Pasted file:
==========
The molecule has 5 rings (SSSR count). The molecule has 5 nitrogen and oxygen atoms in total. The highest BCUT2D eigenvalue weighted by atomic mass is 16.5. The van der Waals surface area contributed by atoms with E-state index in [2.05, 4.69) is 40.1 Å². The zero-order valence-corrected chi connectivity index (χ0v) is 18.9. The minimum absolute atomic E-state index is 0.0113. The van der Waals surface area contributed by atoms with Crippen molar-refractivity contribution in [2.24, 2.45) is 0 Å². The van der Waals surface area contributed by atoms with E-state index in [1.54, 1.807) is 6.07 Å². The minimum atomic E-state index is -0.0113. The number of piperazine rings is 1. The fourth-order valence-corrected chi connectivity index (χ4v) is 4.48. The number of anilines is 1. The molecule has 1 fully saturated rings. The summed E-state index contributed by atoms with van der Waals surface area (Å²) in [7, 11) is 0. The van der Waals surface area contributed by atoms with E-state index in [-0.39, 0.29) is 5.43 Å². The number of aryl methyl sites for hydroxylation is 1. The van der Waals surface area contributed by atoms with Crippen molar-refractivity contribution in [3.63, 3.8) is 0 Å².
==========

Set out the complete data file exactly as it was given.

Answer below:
The molecule has 5 rings (SSSR count). The molecule has 5 nitrogen and oxygen atoms in total. The highest BCUT2D eigenvalue weighted by atomic mass is 16.5. The van der Waals surface area contributed by atoms with E-state index in [2.05, 4.69) is 40.1 Å². The zero-order valence-corrected chi connectivity index (χ0v) is 18.9. The minimum absolute atomic E-state index is 0.0113. The van der Waals surface area contributed by atoms with Crippen molar-refractivity contribution in [2.24, 2.45) is 0 Å². The van der Waals surface area contributed by atoms with E-state index in [1.54, 1.807) is 6.07 Å². The minimum atomic E-state index is -0.0113. The number of piperazine rings is 1. The fourth-order valence-corrected chi connectivity index (χ4v) is 4.48. The number of anilines is 1. The molecule has 1 fully saturated rings. The summed E-state index contributed by atoms with van der Waals surface area (Å²) in [7, 11) is 0. The van der Waals surface area contributed by atoms with E-state index in [-0.39, 0.29) is 5.43 Å². The number of aryl methyl sites for hydroxylation is 1. The van der Waals surface area contributed by atoms with Crippen molar-refractivity contribution in [3.63, 3.8) is 0 Å².